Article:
Def: o'kay ter'ri'fic: 1.common expression of muted astonishment due to being surrounded by amazing stupidity, without quite knowing what else to say. 2.expression that usually precedes the changing of a subject brought up by an individual who is perfectly clueless to anything or anyone outside their own narcissistic corner of the universe. Origin: Unknown

Location: Bergen County, New Jersey, United States

Steven Hill is the author of the independently published A VOICE ABOVE THE DIN, available at www.lulu.com/holbrookhill, or Amazon or B&N.

Thursday, April 13, 2006

Throwing Tomatoes

So I open up my email at work this morning and guess what's first on the list? Someone had sent and email out addressed to 'Everyone' congratulating a fellow worker of mine who was interviewed in The NY Times about his new book, The $64 Tomato! I couldn't believe it!

I didn't even know this guy had written a book, though it actually seems like it's pretty good, if you're into vegetable gardening anyway. But really now, emails addressed to 'Everyone', write-ups in the Times and Life and every gardening journal known to man? Come on! Not that I want to take any success away from him, but how come some people get all the notice and others get totally overlooked? No one sent any emails out about my book when it first came out. In fact, when I posted about my book on our intranet, nobody even took notice. You would think there would be some interest there among co-workers!

I know this sounds jealous... but it should, because it is, and I am! How does a silly gardening book, which the author admitted only working on for 5 years, get so much attention, when my serious literary fiction novel, one that I toiled on for over 10 years, gets absolutely no ink? Geez, I can't even get friends and relatives to buy the dumb thing. Is there like this Great Cosmic Cloud working against me or something?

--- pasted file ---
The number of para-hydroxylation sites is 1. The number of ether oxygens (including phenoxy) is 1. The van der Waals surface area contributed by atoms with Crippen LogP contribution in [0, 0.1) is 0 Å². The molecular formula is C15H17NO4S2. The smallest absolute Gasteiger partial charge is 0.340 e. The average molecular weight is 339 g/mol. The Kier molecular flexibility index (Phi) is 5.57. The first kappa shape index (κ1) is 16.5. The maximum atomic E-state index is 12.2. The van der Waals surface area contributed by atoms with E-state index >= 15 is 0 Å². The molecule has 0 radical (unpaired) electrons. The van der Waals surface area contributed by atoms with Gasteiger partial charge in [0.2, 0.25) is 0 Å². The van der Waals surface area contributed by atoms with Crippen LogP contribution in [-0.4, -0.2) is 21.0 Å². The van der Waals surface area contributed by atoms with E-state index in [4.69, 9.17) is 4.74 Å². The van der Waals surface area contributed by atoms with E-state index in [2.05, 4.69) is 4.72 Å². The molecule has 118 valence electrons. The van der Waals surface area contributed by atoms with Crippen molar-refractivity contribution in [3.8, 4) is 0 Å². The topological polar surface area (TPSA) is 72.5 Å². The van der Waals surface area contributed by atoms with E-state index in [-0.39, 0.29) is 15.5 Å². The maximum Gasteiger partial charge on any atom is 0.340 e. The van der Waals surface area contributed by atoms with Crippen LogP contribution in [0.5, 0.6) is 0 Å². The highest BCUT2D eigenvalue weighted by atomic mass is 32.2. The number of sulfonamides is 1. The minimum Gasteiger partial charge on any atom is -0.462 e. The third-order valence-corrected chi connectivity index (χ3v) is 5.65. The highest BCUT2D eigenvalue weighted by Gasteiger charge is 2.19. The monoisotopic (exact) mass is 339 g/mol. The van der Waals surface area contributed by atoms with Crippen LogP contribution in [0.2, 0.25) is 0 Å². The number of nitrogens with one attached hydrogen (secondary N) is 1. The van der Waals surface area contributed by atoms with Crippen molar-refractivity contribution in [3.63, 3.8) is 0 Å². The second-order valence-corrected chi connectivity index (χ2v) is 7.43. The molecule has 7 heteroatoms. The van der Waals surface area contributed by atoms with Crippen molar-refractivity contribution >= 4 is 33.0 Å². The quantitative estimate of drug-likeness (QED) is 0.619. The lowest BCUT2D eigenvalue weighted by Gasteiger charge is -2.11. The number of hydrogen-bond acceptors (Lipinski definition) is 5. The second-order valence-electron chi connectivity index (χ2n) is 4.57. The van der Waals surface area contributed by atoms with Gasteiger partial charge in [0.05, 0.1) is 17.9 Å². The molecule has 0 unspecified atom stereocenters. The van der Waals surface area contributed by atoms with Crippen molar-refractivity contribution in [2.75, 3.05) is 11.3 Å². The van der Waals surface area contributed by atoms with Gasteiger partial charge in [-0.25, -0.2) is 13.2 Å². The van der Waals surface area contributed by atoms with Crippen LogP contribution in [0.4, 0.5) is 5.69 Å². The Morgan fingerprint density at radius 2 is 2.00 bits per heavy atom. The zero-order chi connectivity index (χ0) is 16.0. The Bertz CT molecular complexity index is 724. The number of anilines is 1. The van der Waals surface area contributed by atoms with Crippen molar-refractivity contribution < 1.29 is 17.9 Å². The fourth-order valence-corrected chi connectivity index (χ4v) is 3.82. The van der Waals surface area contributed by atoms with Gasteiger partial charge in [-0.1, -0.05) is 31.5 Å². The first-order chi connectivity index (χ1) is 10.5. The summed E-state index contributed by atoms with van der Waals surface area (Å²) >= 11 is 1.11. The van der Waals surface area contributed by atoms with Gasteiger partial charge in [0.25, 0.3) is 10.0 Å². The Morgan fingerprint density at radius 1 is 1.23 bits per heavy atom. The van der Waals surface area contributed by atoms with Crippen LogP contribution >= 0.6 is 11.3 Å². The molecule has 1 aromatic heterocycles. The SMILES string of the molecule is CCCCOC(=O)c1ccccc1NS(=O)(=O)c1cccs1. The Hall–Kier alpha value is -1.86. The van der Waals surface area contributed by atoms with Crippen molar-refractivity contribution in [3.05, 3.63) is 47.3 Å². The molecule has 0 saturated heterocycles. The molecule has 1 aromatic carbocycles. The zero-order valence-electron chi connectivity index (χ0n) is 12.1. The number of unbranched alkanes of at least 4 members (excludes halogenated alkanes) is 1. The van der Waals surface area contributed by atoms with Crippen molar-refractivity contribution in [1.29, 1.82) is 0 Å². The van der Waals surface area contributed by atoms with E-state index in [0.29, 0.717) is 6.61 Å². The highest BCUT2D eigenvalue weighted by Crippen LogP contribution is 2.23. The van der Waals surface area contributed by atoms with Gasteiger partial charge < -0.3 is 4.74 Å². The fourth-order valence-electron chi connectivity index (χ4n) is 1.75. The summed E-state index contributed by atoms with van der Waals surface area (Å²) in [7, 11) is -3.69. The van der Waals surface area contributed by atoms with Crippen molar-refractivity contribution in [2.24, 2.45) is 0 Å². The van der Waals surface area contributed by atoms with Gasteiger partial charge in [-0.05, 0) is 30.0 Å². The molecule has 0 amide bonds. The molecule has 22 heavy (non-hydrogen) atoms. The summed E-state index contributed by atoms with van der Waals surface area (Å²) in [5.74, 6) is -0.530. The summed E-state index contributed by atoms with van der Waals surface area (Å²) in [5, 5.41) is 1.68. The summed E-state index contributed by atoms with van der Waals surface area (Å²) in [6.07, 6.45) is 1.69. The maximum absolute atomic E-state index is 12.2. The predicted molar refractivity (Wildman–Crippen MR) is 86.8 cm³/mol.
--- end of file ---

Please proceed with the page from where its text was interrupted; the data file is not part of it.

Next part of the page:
I'm not asking for a million seller or for Tom Cruise to pick up the movie rights (though he's assured of an Oscar win if he does, in my opinion) but how about some kind of recognition somewhere? My co-worker gets the Times and I get Community Life. Do you see what I'm getting at? Something's amiss in the universe and I wish, just once, the stars and planets would align for me, figuratively speaking, even if only for a short while.

I guess that's the stigma of independent publishing. People think that if you aren't published by a mainstream house, then it's no good. Why don't they feel that way about independent films? It's the same thing when you stop and think about it.

So I've decided on principle not to pick up my co-worker's book. I don't have a green thumb. And I don't even like tomatoes, per say, except when I'm throwing them.

Okay Terrific!



Blogger Lizzy said...

The trick, as you've seen, is to get reviewed/exposed. Indie films may be self-financed (in some cases at least) but they have to get out there and get reviewed in order for buzz to build around them. If you want to know how to become an indie legend, read a biography of John Cassavetes. Like you, I believe that what's been done by the filmmakers should be doable by writers as well.

11:36 AM  

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